Phronesis, the above mentioned practical wisdom that helps us adapt to situational challenges, may have the potential to guide doctors and patients through this labyrinth of expectations and to re-evaluate their respective priorities. However, phronesis is likely to work best in a patient-doctor relationship that is based on mutual trust. This trust has systematically been eroded. If the erosion is due to dehumanizing practices, misinformation of patients through irresponsible, sensationalizing mass media portrayals of medicine, the slanderous and irresponsible statements of some pseudo-scientists, other factors, or a combination of all of the above is hard to tell and deserves to be analyzed in more detail in future papers.
Teaching phronesis is hard. Critics of this virtue teaching project may even consider it a lost cause and waste of scarce resources, citing weaknesses of both Aristotle’s original view and of virtue epistemology’s many different perspectives as their two main objections. This challenge is more serious than any of the previously mentioned difficulties, all of which can possibly be overcome with creative tenacity. It attacks the foundation of what we are trying to do. Unless Marcum and I manage to launch a successful defense, these objections could render a fatal blow to our vision.
6.1. First Objection
Contemporary virtue theories rest on Aristotle’s ideas. If we find one of his assumptions to be unsound, then both virtue ethics and virtue epistemology have a problem. In light of some responsibilists’ claims that moral evaluation is necessary for gauging epistemic success, we could consider Aristotle’s cavalier attitude towards slavery in ancient Greece a counter-example for claims that virtuous agents act in intellectually (and ethically) optimal ways in any context. In response, Marcum and I might point out that virtue epistemology generally strives for justified belief rather than knowledge. A moral realist might add that there is always the potential for culturally based epistemic distortion of Truth. A moral relativist might suggest that different cultures form their own ideas of truth and that our disapproval of slavery merely shows our cultural imperialism and misguided psychological urges for moral certainty. Regardless of the (at this point indeterminable) truth value of either of these two meta-ethical views, both support the idea that nobody, not even an ideal virtuous agent is protected from having to make the best choice under less than ideal circumstances. We can hope that virtue improves our odds of choosing and thinking as well as we possibly can and that it helps us outperform our (hypothetical control group of) non-virtuous selves. As in any human endeavor, absolute, infallible certainty remains elusive, even for somebody who acts in an intellectually and ethically optimal manner.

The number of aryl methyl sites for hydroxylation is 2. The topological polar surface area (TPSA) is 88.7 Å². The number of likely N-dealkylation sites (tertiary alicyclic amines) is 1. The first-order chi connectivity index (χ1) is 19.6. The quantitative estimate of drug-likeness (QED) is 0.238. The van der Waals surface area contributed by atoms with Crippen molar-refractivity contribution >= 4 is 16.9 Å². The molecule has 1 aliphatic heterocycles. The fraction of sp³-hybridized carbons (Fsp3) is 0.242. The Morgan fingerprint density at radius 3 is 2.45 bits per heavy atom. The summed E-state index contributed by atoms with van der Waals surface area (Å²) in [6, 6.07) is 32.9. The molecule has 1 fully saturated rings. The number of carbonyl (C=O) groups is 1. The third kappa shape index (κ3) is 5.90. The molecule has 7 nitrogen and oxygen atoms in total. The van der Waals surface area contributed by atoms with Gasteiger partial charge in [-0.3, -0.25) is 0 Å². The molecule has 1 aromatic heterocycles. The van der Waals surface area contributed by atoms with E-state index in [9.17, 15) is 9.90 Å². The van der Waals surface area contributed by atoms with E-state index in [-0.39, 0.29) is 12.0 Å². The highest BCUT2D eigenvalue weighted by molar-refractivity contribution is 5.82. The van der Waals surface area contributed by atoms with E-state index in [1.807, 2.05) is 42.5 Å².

6.2. Second Objection